Final Thoughts

Final Thoughts

Written by David Schollaert

On Friday the Bureau of Labor Statistics released its latest report card on the US economy’s performance with its September jobs report. The results, though surprisingly upbeat, point to potentially more troublesome days ahead, both personally and collectively for the steel industry.   

So here are just a few thoughts to ponder as October nears the halfway mark, and the fourth and final quarter of 2022 is well underway.

Don’t Look Now, but Flat-Rolled Steel Prices Are Falling Again

Over the past two-plus years, we’ve seen and felt some of the most bearish and bullish of times in steel: Near-historic lows as the market responded to the onset of a global pandemic, followed by a $1,500 per ton 24-month historic price run.

In some ways, prices have since been more resilient than we anticipated. For the past couple of months, hot-rolled coil prices have ebbed and flowed by just about $25–30 per ton, leading most to suspect a floor had been reached. But renewed price erosion is underway due to weaker underlying demand, and SMU’s latest check of the market notes the change.

According to SMU’s interactive pricing tool, our benchmark HRC prices are at an average of $740 per net ton ($37 per CWT) FOB mill, east of the Rockies as of Oct. 11. That’s a decrease of $25 per ton week-on-week (Figure 1).

SMU HRC F1 10 11 22

And SMU’s latest survey results may further underscore that decreases are again on the horizon. The floor might be a ways away and a renewed downturn underway.

In short, inflation might be finally starting to slow down demand, thus cutting into steel pricing.

In SMU’s survey on October 10–11, we asked: Are you an active buyer or on the sidelines, and why? Not surprisingly, the results captured the pulse of the market and are detailed below in Figure 2.

FinalThoughts 1011 Fig2

But while roughly 43% of respondents — service center and manufacturing executives — said they are on the sidelines; it was the nearly 58% still active buyers that told a compelling story. Here’s what a few of the active buyers had to say:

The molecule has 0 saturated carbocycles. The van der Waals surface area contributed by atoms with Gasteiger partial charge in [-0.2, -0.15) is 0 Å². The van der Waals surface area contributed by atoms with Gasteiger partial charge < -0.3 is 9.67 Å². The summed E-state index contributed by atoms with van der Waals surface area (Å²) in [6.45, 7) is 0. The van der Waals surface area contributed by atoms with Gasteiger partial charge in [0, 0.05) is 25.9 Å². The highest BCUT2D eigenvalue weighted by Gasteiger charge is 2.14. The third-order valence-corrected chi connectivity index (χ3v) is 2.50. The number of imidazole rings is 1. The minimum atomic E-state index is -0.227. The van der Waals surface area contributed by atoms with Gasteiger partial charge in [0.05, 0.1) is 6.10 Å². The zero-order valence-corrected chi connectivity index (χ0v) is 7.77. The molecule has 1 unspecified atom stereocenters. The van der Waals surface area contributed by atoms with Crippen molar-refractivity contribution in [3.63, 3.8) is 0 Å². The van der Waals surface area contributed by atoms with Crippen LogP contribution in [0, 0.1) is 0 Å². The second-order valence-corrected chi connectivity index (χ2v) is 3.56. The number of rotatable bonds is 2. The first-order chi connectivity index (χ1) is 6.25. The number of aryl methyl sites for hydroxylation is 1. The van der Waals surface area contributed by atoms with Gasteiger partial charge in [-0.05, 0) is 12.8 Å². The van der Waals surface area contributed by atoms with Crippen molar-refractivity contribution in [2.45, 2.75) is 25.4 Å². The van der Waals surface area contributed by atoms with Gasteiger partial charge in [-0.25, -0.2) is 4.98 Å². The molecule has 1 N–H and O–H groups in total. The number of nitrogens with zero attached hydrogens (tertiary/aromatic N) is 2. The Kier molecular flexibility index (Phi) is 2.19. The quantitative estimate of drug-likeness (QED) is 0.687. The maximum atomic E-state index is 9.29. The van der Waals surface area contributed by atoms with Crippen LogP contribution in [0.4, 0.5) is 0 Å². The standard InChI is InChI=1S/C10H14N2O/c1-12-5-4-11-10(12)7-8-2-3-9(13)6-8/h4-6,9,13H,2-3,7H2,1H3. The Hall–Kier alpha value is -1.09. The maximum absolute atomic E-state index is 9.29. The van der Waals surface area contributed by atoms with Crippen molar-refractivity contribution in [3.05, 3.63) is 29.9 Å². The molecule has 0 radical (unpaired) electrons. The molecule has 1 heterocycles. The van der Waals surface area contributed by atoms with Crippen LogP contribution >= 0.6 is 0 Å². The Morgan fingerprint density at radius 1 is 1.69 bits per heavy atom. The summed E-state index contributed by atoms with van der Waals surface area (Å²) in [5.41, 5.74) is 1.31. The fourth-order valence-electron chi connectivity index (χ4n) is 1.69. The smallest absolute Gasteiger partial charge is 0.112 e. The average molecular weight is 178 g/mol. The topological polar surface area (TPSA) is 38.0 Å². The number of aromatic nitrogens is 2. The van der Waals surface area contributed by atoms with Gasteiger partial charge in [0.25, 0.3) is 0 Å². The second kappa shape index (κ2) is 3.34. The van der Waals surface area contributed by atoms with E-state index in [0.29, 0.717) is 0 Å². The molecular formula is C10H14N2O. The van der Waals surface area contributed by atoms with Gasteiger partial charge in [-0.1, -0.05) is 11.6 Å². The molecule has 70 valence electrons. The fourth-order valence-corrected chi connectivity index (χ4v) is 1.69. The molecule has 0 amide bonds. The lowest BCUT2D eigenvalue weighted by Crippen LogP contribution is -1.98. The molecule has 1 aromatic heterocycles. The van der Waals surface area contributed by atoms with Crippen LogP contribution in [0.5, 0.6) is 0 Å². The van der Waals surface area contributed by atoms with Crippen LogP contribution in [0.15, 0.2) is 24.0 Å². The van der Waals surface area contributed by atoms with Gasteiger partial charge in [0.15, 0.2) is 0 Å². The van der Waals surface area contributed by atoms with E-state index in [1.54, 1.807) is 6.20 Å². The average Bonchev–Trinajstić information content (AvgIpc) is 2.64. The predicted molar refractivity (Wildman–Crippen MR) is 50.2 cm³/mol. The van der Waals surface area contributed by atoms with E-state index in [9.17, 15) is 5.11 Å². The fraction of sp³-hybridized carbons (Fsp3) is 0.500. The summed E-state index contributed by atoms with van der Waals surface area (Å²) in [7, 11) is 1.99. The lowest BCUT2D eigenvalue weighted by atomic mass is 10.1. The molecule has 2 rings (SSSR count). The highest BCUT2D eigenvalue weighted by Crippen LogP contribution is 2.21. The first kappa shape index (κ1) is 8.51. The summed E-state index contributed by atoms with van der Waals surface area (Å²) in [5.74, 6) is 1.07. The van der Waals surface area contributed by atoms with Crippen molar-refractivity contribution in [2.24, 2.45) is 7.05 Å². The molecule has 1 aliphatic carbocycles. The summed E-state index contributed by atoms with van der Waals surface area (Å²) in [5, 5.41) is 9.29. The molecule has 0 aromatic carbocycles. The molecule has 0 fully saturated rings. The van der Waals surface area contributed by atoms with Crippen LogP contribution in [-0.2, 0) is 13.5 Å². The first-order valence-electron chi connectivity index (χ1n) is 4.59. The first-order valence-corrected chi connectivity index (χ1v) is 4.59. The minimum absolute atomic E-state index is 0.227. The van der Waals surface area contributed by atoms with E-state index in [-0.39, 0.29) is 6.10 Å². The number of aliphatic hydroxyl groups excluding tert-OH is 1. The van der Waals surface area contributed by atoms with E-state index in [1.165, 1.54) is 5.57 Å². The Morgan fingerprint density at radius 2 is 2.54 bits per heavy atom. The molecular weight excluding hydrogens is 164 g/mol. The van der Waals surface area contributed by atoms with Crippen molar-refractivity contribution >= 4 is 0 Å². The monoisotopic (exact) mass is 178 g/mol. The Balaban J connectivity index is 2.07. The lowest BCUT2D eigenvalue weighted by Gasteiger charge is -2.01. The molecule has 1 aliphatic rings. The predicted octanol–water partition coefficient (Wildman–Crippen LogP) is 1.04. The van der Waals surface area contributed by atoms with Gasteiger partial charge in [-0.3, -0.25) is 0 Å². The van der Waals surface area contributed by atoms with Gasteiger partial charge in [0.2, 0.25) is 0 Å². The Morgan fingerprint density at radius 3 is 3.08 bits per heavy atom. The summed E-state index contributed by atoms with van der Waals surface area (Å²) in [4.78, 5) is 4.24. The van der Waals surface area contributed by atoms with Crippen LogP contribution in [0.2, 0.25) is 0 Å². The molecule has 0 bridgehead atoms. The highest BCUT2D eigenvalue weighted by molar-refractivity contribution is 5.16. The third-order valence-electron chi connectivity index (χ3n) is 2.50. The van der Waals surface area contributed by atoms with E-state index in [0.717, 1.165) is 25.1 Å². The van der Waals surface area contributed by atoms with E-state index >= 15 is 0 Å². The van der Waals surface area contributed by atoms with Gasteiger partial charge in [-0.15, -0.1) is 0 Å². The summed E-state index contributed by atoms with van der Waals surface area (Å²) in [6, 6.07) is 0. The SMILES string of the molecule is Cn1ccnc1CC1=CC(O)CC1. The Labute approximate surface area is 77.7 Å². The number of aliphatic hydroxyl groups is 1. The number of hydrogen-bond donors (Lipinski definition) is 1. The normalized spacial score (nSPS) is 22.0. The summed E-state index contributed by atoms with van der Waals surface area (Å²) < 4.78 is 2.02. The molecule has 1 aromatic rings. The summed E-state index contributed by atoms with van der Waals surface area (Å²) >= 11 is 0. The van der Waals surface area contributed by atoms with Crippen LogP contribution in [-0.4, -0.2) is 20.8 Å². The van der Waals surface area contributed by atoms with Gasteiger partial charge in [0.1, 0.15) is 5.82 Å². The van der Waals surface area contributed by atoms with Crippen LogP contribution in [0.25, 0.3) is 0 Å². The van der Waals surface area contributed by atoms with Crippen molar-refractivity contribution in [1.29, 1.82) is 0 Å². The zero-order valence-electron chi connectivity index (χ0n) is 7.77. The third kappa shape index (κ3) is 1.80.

“Buying what is needed…”

“Active for needs only. I do have material secured for backlog.”

“Only buying what we need with steel pricing uncertainty.”

“Lack of demand. Only buying what is needed.”

“Active when my customers want to buy.”

“Feel pricing will slide until the end of November”

“Fulfilling contractual obligations, nothing more.”

“Need to provide plate for active orders and forthcoming orders.”

“I have to buy because I am as low as I have ever been on coil.”

“Customer demand is low, so we are more focused on managing inventory.”

Though buying is still underway, at nearly a 60% clip, it’s clear that intake patterns are hand-to-mouth and project specific. No one is taking a position or adding volume. Inventory management is strictly ongoing, and it’s not a surprise that some sources have told SMU that mills could be running at just about 60–70% capacity.

The Well-Performing Jobs Report: A Double-Edged Sword

September’s jobs report was a welcome sight and came in mostly hotter than expected. It brought lots of surprises but not without some mounting concern.

Last month the US economy added 263,000 jobs (above the pre-pandemic average), and the payroll gains also pushed the unemployment rate back down two percentage points to 3.5%. The reading puts the unemployment rate back to its pre-pandemic level and tied for the lowest level since 1969.

And the positives didn’t stop there. The labor force participation rate edged lower to boot while average hourly earnings rose 5% from a year ago.

And though headwinds have been steady and, in some cases, mounting, September’s jobs report highlights both consumer and business resilience over the past six-plus months despite the ongoing Russia-Ukraine war, rising interest rates, and a slowing housing market.

Could the elusive “soft-ish” landing the Federal Reserve has fancied actually be in the cards for the US economy?

But the better-than-expected performance adds to concerns that it likely signals the Fed will have to do more to slow the economy and curb inflation.

The report comes amid repeated efforts by the Fed to bring down inflation running near its highest annual rate in more than 40 years. The central bank has raised rates five times this year for a total of three percentage points. And more hikes are likely in store.

The headwinds we’ve faced individually and collectively this year are unlikely to ease in the very near-term.

The Fed meets again in November to discuss monetary policy. The benchmark interest rate is widely expected to increase by another three-quarters of a percentage point. The move would be for an unprecedented fourth time in a row.

If the trend continues as expected, the Fed is likely to remain on course with its aggressive moves to tackle the inflation that has been plaguing the US economy. Added interest rate hikes will eventually slow the economy and in theory, drag steel down with it.

As always, a big thank you from all of us at SMU for your business.

By David Schollaert,

David Schollaert

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